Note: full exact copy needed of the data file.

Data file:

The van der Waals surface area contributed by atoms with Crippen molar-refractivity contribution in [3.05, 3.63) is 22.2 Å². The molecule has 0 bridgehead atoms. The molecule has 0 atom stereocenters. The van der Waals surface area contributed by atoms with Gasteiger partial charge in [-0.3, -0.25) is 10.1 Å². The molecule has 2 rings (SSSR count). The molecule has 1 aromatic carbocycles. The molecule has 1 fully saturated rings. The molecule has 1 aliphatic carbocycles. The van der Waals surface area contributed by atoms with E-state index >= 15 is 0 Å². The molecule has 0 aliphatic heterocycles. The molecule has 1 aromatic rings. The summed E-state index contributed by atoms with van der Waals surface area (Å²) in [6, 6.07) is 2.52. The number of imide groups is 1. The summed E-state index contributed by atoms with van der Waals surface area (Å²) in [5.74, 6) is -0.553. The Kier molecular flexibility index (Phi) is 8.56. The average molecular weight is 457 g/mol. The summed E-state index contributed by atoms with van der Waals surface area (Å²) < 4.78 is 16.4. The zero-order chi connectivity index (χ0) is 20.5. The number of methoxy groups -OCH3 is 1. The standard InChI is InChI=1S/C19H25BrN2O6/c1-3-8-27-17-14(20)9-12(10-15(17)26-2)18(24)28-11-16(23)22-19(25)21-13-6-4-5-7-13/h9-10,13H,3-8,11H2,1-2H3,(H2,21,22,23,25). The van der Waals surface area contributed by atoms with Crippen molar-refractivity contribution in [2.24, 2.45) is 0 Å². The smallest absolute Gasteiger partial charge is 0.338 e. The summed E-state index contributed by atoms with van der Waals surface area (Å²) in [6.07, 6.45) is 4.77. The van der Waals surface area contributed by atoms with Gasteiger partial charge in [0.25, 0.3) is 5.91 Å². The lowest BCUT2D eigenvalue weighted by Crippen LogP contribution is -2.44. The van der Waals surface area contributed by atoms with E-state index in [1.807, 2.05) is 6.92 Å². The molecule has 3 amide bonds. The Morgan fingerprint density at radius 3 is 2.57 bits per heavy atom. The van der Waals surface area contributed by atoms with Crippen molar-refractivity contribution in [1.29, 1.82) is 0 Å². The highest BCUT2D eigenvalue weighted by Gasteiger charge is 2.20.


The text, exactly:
The van der Waals surface area contributed by atoms with Crippen molar-refractivity contribution in [3.05, 3.63) is 22.2 Å². The molecule has 0 bridgehead atoms. The molecule has 0 atom stereocenters. The van der Waals surface area contributed by atoms with Gasteiger partial charge in [-0.3, -0.25) is 10.1 Å². The molecule has 2 rings (SSSR count). The molecule has 1 aromatic carbocycles. The molecule has 1 fully saturated rings. The molecule has 1 aliphatic carbocycles. The van der Waals surface area contributed by atoms with E-state index >= 15 is 0 Å². The molecule has 0 aliphatic heterocycles. The molecule has 1 aromatic rings. The summed E-state index contributed by atoms with van der Waals surface area (Å²) in [6, 6.07) is 2.52. The number of imide groups is 1. The summed E-state index contributed by atoms with van der Waals surface area (Å²) in [5.74, 6) is -0.553. The Kier molecular flexibility index (Phi) is 8.56. The average molecular weight is 457 g/mol. The summed E-state index contributed by atoms with van der Waals surface area (Å²) < 4.78 is 16.4. The zero-order chi connectivity index (χ0) is 20.5. The number of methoxy groups -OCH3 is 1. The standard InChI is InChI=1S/C19H25BrN2O6/c1-3-8-27-17-14(20)9-12(10-15(17)26-2)18(24)28-11-16(23)22-19(25)21-13-6-4-5-7-13/h9-10,13H,3-8,11H2,1-2H3,(H2,21,22,23,25). The van der Waals surface area contributed by atoms with Crippen molar-refractivity contribution in [2.24, 2.45) is 0 Å². The smallest absolute Gasteiger partial charge is 0.338 e. The summed E-state index contributed by atoms with van der Waals surface area (Å²) in [6.07, 6.45) is 4.77. The van der Waals surface area contributed by atoms with Gasteiger partial charge in [0.25, 0.3) is 5.91 Å². The lowest BCUT2D eigenvalue weighted by Crippen LogP contribution is -2.44. The van der Waals surface area contributed by atoms with E-state index in [1.807, 2.05) is 6.92 Å². The molecule has 3 amide bonds. The Morgan fingerprint density at radius 3 is 2.57 bits per heavy atom. The van der Waals surface area contributed by atoms with Crippen molar-refractivity contribution in [1.29, 1.82) is 0 Å². The highest BCUT2D eigenvalue weighted by Gasteiger charge is 2.20.